The event was also attended by a bevy of local celebrities including Georgio Brown from Coolout Tv and Dave (Pablo D) from Studio Narvaez; the two partnered in October for a Hip Hop Celebration at the Experience Music Project (EMP). Also attending were TYRONE “the Working Class Hero” Dumas, members of the North City Rockers, the Vicious Puppies, Massive Monkees, Seattle City Breakers, Circle of Fire, and other famous groups.

Sammy Tekle Vicious Puppies
Breakdancer and MC Sammy Tekle

Highlights of the night were an all-girl breakdance cypher which saw the return of Seattle’s old school b-girls Amber Jamieson and Jojo Tabora-Dyckhoff to the dance floor; as well as a “Seniors Classic” which featured “Seattle’s first b-boy” Junior Alefaio.

Judges for the night included the incredible Rigo Jones, Seattle City Breakers founding father Carlos “Slam” Barrientes, and consummate b-boy Rafael Contreras.

Donte Almenzor Junior Alefaio David Toledo Carlos Barrientes Raphael Contreras Robert Farrell
Old School Icon’s: (L-R) David Toledo, Donte Almenzor, Carlos Barrientes, Junior Alefaio, Raphael Contreras, Robert Farrell

Wrapping up the evenings events Sam “Preach” Dumas, founder of the (Masters of the Prep aka Party People in Action dance crew) issued a challenge to 1980’s dance rivals “the Ducky Boys” to meet at the same time next year for a “prep only” dance off; reviving a rivalry that goes back to 1985 and the Seattle Bandstand television show.   Will the Ducky Boys accept the challenge? We’ll know in exactly 12 months!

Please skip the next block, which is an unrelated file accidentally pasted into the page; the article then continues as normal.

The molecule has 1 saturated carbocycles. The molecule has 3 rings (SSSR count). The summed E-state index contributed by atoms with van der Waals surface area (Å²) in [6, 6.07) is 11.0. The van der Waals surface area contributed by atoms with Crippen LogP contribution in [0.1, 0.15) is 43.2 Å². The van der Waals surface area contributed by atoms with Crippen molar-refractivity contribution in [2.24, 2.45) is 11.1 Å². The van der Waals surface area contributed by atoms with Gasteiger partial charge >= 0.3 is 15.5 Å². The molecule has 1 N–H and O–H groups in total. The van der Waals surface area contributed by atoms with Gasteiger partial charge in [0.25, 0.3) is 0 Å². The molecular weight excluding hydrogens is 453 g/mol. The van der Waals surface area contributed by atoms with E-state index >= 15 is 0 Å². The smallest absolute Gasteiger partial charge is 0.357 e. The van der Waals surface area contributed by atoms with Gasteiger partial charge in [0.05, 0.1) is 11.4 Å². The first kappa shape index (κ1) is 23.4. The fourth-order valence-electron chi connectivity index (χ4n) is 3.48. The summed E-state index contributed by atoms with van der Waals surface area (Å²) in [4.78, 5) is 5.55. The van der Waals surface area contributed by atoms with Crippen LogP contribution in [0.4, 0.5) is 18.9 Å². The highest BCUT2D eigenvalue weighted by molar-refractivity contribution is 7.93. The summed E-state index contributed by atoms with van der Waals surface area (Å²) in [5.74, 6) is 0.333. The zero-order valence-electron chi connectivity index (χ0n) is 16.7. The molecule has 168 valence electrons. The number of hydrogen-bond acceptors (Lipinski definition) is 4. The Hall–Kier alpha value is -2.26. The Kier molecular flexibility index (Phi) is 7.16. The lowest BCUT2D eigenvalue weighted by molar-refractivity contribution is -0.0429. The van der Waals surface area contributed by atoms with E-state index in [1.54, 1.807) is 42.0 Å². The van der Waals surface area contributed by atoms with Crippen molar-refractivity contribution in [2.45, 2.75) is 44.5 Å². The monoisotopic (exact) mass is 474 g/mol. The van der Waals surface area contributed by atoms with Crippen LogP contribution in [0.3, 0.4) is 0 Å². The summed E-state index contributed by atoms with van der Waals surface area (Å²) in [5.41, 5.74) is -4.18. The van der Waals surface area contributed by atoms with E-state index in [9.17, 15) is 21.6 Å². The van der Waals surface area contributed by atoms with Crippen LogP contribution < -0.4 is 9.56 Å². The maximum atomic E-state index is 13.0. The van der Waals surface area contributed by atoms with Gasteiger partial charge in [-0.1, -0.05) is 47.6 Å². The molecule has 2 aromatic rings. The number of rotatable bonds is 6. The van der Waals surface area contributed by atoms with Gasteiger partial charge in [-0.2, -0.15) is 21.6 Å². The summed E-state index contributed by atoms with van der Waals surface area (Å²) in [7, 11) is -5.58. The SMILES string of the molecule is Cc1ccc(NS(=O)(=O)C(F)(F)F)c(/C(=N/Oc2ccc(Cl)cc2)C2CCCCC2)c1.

With construction estimated to take 9 months the event organizers hope that everything will be ready in time for the 2015 Hip Hop History Month celebration. Next year’s event promises to be on for the ages!

2015 JP Scratches

Story and photos may be reprinted in their entirety.

Deepest Roots: 30 years of Hip Hop in Seattle

roots needle 2

Nearly 40 years ago hip hop was born.  On two coasts it evolved into completely distinct forms of the same base element. Just as both the Diamond and Graphite are both forms of Carbon, the atoms of the base element are simply bonded together in a manner which in the end produce completely different products. By the mid 1980’s both New York and California were both considered hip hop meccas; yet their music, dance style, and fashion bore little resemblance to each other.

It was during these early years that Seattle began to form its own identity within the greater hip hop community. Although there is an argument to be made that there were both California and New York influences it wasn’t too long before Seattle began to stand on its own.